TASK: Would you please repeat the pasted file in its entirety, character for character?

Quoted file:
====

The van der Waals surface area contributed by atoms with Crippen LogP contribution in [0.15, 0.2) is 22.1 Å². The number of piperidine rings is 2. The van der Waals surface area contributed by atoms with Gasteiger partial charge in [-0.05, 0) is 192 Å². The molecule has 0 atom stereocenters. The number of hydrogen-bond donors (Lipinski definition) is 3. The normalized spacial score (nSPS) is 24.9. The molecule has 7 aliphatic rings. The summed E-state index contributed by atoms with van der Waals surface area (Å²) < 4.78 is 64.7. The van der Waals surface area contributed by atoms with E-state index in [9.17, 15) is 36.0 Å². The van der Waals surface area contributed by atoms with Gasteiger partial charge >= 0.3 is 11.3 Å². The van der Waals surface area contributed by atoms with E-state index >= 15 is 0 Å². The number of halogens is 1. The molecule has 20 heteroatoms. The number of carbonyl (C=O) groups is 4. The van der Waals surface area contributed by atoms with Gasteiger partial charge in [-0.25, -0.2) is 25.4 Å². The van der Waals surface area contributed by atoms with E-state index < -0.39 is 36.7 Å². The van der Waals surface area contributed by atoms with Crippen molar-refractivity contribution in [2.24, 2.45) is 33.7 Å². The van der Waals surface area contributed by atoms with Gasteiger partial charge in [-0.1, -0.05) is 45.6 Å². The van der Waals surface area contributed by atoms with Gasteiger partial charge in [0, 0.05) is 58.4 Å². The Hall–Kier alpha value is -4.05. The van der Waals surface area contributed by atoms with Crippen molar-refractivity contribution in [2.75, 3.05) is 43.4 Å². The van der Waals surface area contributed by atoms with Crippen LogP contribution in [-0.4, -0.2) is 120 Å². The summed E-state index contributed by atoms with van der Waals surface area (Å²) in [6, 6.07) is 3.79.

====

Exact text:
The van der Waals surface area contributed by atoms with Crippen LogP contribution in [0.15, 0.2) is 22.1 Å². The number of piperidine rings is 2. The van der Waals surface area contributed by atoms with Gasteiger partial charge in [-0.05, 0) is 192 Å². The molecule has 0 atom stereocenters. The number of hydrogen-bond donors (Lipinski definition) is 3. The normalized spacial score (nSPS) is 24.9. The molecule has 7 aliphatic rings. The summed E-state index contributed by atoms with van der Waals surface area (Å²) < 4.78 is 64.7. The van der Waals surface area contributed by atoms with E-state index in [9.17, 15) is 36.0 Å². The van der Waals surface area contributed by atoms with Gasteiger partial charge >= 0.3 is 11.3 Å². The van der Waals surface area contributed by atoms with E-state index >= 15 is 0 Å². The number of halogens is 1. The molecule has 20 heteroatoms. The number of carbonyl (C=O) groups is 4. The van der Waals surface area contributed by atoms with Gasteiger partial charge in [-0.25, -0.2) is 25.4 Å². The van der Waals surface area contributed by atoms with E-state index < -0.39 is 36.7 Å². The van der Waals surface area contributed by atoms with Crippen molar-refractivity contribution in [2.24, 2.45) is 33.7 Å². The van der Waals surface area contributed by atoms with Gasteiger partial charge in [-0.1, -0.05) is 45.6 Å². The van der Waals surface area contributed by atoms with Gasteiger partial charge in [0, 0.05) is 58.4 Å². The Hall–Kier alpha value is -4.05. The van der Waals surface area contributed by atoms with Crippen molar-refractivity contribution in [2.75, 3.05) is 43.4 Å². The van der Waals surface area contributed by atoms with Crippen LogP contribution in [-0.4, -0.2) is 120 Å². The summed E-state index contributed by atoms with van der Waals surface area (Å²) in [6, 6.07) is 3.79.